Banbridge (1859)

William Greene, Esq., a civil engineer by profession and an eye-witness of the movement in the town, relates:

“Prayer-meetings were held from time to time, and month after month passed, but no sign was given. At length I was present at a solemn meeting. I could not refrain from tears at the earnest spirit evinced by all. We parted, however, without having witnessed anything uncommon but intense earnestness. It was about three days afterwards, when the same persons were assembled, that the blessed showers came down to refresh the waiting hearts of God’s people. Such sights as were witnessed on that night it would not be possible to describe. Multitudes had their stony hearts broken under the subduing influences of the Divine Spirit.

“Soon after I was in the neighbourhood again, and went in the evening with the same friend to a prayer-meeting. On our way, about half a mile from the town, we went into two lowly dwellings; and, in a few minutes, there gathered around us eight or nine, who seemed to be filled with joy and peace. We remained but a short time to pray and exhort, and then went off. Scarcely had we got to the door of the Presbyterian church, which was very full, when we met some sin-sick ones being carried, one after another, to the school house adjacent, crying and sobbing in indescribable agony. Some received peace in answer to earnest prayer whilst there, and many were taken to their own homes.”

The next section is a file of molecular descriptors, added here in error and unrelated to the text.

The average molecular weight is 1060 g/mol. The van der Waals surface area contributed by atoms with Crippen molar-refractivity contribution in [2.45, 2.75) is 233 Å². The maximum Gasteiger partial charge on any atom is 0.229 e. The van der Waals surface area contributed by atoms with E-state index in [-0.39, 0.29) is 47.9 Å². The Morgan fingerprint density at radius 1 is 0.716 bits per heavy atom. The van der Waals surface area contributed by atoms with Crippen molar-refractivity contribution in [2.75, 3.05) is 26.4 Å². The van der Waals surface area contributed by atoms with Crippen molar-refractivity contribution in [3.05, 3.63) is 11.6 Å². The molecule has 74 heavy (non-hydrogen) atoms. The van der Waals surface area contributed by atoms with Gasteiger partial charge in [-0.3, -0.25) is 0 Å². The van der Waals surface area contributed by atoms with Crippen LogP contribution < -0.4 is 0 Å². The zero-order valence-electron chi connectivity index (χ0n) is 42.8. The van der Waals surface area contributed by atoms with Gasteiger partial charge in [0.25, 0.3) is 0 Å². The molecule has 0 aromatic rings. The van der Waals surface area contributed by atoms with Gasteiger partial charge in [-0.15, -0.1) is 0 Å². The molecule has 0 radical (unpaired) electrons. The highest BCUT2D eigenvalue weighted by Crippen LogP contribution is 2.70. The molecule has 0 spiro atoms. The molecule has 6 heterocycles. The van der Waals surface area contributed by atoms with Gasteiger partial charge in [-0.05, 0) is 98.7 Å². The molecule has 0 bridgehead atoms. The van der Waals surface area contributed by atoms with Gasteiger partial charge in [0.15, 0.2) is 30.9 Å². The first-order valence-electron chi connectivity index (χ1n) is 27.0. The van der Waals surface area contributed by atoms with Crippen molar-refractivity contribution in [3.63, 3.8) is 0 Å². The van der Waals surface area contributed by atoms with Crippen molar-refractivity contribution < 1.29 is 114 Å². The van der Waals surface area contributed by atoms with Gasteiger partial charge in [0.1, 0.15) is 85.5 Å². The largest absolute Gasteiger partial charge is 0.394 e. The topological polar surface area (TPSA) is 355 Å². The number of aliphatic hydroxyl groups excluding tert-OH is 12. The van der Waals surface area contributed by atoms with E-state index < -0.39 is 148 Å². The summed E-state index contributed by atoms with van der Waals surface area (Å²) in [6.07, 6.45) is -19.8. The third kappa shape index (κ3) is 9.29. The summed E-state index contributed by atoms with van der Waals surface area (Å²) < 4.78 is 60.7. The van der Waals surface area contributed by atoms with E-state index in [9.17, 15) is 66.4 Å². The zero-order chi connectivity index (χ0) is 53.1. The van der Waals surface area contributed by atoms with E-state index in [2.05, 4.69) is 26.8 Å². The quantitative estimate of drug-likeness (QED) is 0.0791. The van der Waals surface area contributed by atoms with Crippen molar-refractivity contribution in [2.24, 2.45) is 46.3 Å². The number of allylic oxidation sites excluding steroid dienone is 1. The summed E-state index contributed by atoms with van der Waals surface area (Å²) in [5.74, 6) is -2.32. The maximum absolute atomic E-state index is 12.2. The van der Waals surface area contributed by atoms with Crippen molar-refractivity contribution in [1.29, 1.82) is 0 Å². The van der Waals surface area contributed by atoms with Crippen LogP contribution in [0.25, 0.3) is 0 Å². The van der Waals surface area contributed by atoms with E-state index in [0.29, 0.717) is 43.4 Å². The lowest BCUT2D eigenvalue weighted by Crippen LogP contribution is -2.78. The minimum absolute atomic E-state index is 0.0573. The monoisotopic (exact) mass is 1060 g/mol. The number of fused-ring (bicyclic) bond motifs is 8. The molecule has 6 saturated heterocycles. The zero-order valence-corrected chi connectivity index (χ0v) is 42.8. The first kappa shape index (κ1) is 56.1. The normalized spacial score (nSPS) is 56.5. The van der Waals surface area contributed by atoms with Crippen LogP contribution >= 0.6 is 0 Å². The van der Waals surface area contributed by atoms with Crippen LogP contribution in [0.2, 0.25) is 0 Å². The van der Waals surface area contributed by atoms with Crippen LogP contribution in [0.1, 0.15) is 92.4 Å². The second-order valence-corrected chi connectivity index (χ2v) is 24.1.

This town and the district of country surrounding it have participated to a very gratifying extent in the shower of Divine blessing which is now doing so much for Ireland and Britain. At a single meeting, upwards of sixty people were visibly la­bouring under conviction, and those who profess to be on the Lord's side are numerous, and increasing every day. The Unitarians have been reached here to a wonderful extent, and on every hand embrace the saving truths of the gospel.

From ‘The Revival Newspaper,’ Volume i, p50, Sept 10th, 1859.